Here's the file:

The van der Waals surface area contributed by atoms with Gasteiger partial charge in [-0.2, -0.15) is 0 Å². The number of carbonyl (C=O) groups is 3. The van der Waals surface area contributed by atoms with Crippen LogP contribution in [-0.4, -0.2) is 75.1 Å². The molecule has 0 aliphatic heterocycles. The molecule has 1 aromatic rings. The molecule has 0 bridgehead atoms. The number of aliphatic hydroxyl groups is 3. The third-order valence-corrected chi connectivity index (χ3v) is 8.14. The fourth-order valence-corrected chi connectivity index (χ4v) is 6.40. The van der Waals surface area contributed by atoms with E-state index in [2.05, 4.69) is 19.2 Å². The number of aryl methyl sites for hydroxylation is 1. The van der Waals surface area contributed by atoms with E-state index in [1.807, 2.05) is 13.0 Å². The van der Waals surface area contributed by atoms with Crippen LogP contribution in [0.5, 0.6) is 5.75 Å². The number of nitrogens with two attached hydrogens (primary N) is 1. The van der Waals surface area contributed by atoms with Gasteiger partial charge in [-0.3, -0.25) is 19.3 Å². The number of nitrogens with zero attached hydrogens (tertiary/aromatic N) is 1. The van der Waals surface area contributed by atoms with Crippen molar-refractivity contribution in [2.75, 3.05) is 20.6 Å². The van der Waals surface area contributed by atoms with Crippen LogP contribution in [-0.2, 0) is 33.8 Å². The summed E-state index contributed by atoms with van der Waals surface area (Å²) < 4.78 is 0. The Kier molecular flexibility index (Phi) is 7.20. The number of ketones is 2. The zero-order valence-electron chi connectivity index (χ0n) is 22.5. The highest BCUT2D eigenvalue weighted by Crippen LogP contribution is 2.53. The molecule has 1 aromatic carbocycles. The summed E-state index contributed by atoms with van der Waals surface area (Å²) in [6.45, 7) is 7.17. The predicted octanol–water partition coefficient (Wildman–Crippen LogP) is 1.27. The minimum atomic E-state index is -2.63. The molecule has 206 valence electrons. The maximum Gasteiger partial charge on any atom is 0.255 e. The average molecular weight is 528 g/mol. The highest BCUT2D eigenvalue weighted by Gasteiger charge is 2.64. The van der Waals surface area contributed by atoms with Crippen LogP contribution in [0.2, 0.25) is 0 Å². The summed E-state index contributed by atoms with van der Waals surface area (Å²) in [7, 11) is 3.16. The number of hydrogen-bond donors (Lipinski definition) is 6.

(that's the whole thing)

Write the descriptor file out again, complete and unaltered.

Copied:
The van der Waals surface area contributed by atoms with Gasteiger partial charge in [-0.2, -0.15) is 0 Å². The number of carbonyl (C=O) groups is 3. The van der Waals surface area contributed by atoms with Crippen LogP contribution in [-0.4, -0.2) is 75.1 Å². The molecule has 0 aliphatic heterocycles. The molecule has 1 aromatic rings. The molecule has 0 bridgehead atoms. The number of aliphatic hydroxyl groups is 3. The third-order valence-corrected chi connectivity index (χ3v) is 8.14. The fourth-order valence-corrected chi connectivity index (χ4v) is 6.40. The van der Waals surface area contributed by atoms with E-state index in [2.05, 4.69) is 19.2 Å². The number of aryl methyl sites for hydroxylation is 1. The van der Waals surface area contributed by atoms with E-state index in [1.807, 2.05) is 13.0 Å². The van der Waals surface area contributed by atoms with Crippen LogP contribution in [0.5, 0.6) is 5.75 Å². The number of nitrogens with two attached hydrogens (primary N) is 1. The van der Waals surface area contributed by atoms with Gasteiger partial charge in [-0.3, -0.25) is 19.3 Å². The number of nitrogens with zero attached hydrogens (tertiary/aromatic N) is 1. The van der Waals surface area contributed by atoms with Crippen molar-refractivity contribution in [2.75, 3.05) is 20.6 Å². The van der Waals surface area contributed by atoms with Crippen LogP contribution in [-0.2, 0) is 33.8 Å². The summed E-state index contributed by atoms with van der Waals surface area (Å²) < 4.78 is 0. The Kier molecular flexibility index (Phi) is 7.20. The number of ketones is 2. The zero-order valence-electron chi connectivity index (χ0n) is 22.5. The highest BCUT2D eigenvalue weighted by Crippen LogP contribution is 2.53. The molecule has 1 aromatic carbocycles. The summed E-state index contributed by atoms with van der Waals surface area (Å²) in [6.45, 7) is 7.17. The predicted octanol–water partition coefficient (Wildman–Crippen LogP) is 1.27. The minimum atomic E-state index is -2.63. The molecule has 206 valence electrons. The maximum Gasteiger partial charge on any atom is 0.255 e. The average molecular weight is 528 g/mol. The highest BCUT2D eigenvalue weighted by Gasteiger charge is 2.64. The van der Waals surface area contributed by atoms with Crippen LogP contribution in [0.2, 0.25) is 0 Å². The summed E-state index contributed by atoms with van der Waals surface area (Å²) in [7, 11) is 3.16. The number of hydrogen-bond donors (Lipinski definition) is 6.